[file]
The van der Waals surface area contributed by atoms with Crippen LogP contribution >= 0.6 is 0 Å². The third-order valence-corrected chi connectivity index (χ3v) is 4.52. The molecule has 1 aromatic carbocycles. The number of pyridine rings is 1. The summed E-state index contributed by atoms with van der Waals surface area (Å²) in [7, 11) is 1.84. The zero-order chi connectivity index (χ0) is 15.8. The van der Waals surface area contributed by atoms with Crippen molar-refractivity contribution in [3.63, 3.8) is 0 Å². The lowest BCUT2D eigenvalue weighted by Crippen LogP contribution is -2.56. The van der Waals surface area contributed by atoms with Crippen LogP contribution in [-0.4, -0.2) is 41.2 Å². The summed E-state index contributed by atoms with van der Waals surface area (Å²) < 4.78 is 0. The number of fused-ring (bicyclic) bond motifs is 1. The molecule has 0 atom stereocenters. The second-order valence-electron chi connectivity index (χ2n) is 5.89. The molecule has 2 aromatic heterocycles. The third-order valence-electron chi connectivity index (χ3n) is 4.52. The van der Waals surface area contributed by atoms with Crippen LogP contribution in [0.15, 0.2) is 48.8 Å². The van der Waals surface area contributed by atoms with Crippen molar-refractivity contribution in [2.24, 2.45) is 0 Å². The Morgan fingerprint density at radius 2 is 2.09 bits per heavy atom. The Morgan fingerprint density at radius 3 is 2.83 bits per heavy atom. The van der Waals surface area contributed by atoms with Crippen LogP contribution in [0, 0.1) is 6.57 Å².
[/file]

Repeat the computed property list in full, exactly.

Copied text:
The van der Waals surface area contributed by atoms with Crippen LogP contribution >= 0.6 is 0 Å². The third-order valence-corrected chi connectivity index (χ3v) is 4.52. The molecule has 1 aromatic carbocycles. The number of pyridine rings is 1. The summed E-state index contributed by atoms with van der Waals surface area (Å²) in [7, 11) is 1.84. The zero-order chi connectivity index (χ0) is 15.8. The van der Waals surface area contributed by atoms with Crippen molar-refractivity contribution in [3.63, 3.8) is 0 Å². The lowest BCUT2D eigenvalue weighted by Crippen LogP contribution is -2.56. The van der Waals surface area contributed by atoms with Crippen LogP contribution in [-0.4, -0.2) is 41.2 Å². The summed E-state index contributed by atoms with van der Waals surface area (Å²) < 4.78 is 0. The number of fused-ring (bicyclic) bond motifs is 1. The molecule has 0 atom stereocenters. The second-order valence-electron chi connectivity index (χ2n) is 5.89. The molecule has 2 aromatic heterocycles. The third-order valence-electron chi connectivity index (χ3n) is 4.52. The van der Waals surface area contributed by atoms with Crippen LogP contribution in [0.15, 0.2) is 48.8 Å². The van der Waals surface area contributed by atoms with Crippen molar-refractivity contribution in [2.24, 2.45) is 0 Å². The Morgan fingerprint density at radius 2 is 2.09 bits per heavy atom. The Morgan fingerprint density at radius 3 is 2.83 bits per heavy atom. The van der Waals surface area contributed by atoms with Crippen LogP contribution in [0, 0.1) is 6.57 Å².